Recently, I’ve been trying to update a lot of Orthoptera (grasshoppers/crickets) taxonomy by adding all new species described in 2021, according to Orthoptera Species Files (OSF). It is not uncommon to see OSF use the term “species groups” to apply to subdivisions between genus and species. Why the researchers don’t just describe subgenera, I don’t understand but for the most part, I’ve been handling these “species groups” by creating complexes. And I think if warranted, has significantly helped iNat to include these groups. A good example of which being the genus Melanoplus in which only males can be used for species’ ids but females can be identified to group, and with the addition of complexes to represent species groups, can put a lot of genus level ids down a little finer.
Anyway, to the matter at hand. Prior to today, iNat only had two species under the genus Mecopoda. There is one species group and 8 species linked directly to genus. Should be easy to add a single complex, but the species group according to OSF is further divided into 3 species subgroups, with two species linked directly to species group (see image). All I can say is ugh and I’m not really sure how to handle it.
Here’s the options I’m guess I’m faced with:
- Add every species to genus and forgot a complex addition.
- Treat the “subgroups” as just groups and create 3 complexes but then what do we do with paucidens and stridulata?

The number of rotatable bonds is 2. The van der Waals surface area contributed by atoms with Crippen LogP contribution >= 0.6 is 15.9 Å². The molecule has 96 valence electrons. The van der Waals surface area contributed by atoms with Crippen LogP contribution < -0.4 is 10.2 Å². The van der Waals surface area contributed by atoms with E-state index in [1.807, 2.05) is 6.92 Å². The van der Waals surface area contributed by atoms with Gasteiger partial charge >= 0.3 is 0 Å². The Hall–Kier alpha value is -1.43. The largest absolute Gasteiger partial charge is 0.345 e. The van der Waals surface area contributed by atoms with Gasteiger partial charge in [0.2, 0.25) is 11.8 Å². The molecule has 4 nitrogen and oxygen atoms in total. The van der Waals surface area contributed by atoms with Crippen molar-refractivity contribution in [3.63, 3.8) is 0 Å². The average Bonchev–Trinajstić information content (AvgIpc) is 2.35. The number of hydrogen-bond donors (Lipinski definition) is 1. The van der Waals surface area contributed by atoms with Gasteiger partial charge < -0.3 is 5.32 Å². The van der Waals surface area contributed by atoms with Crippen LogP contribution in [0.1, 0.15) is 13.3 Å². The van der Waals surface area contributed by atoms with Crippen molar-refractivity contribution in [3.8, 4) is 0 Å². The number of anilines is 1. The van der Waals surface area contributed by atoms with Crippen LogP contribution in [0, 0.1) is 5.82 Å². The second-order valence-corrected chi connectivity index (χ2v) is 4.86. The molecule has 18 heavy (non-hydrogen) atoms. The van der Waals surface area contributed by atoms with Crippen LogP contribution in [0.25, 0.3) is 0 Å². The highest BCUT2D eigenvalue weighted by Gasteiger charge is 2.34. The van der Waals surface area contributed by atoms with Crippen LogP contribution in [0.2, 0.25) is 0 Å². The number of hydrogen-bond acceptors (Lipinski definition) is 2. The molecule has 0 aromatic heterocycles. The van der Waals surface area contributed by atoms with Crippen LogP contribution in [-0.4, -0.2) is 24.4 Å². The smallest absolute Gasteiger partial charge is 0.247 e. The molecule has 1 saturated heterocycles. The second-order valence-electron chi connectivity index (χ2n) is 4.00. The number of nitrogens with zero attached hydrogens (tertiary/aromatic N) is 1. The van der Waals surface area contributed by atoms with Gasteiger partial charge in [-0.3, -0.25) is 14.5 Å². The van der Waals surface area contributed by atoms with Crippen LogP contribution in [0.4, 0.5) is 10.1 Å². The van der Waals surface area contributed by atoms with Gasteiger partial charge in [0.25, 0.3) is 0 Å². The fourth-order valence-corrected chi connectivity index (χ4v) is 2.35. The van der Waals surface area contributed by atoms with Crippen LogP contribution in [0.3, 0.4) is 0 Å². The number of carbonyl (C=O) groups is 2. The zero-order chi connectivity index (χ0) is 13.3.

Any thoughts on how to implement this taxonomy to the system will be much appreciated.
I think it depends on whether you think there will be a lot of demand for species groups/subgroups. If nobody will be IDing them at that level, very little is lost by just putting them all in the genus, and leaving it at that.
If you think the (sub)groups are useful, then I would put them in. Either (A) just the main (admittedly large) species group with all 18 species directly below it, or (B) just the subgroups with the non-subgrouped taxa linked to the genus. “A” sounds like it would be more consistent with how complexes are currently being used in Orthoptera. “B” seems closer to the typical/intended use of the Complex rank. IMO, do whichever you think will cause the least confusion.
Firstly, you could vote for this feature request Create a new taxon rank for iNaturalist: the species group - Feature Requests - iNaturalist Community Forum
We had a similar issue with the large Hoverfly genus Platycheirus (circa 200 species). In this there are taxonomically recognised subgenera, which in turn are divided into well known species groups - but there are also smaller groups that are widely used and fall within these larger groups. We used the rank ‘Section’ to represent Species Group and Complex for the subgroups. Which is a bit of a fudge, but it at least makes (almost) all the well used divisions available. You can see the discussion here Flag for Taxon: Section Platycheirus albimanus · iNaturalist
One thing to add though, the guidelines do suggest not adding additional taxonomic nodes unless they are genuinely going to be useful, not just because you can.
Also have a look at the rankings here - there is no current way for iNat to deal with Genus Groups which is very annoying for all us Phaneropterinae identifiers :/
Personally, I would give the Species group as the ID, and then add a note explaining that you recognize the sub-groups, with links to your sources. If you are not sure, others possibly can make the distinction.
create the three complexes.
and just leave the two other species under the genus.
Why is this ugh? That is a perfectly acceptable solution.
What would not be acceptable is to create two monospecific complexes, purely to have only a single rank below the genus [unless those have been described as groups in the literature].
Presumably if females of paucidens and stridulata cannot be told apart, they would be identifiable only to genus? So creating a complex for this situation is not pragmatic.
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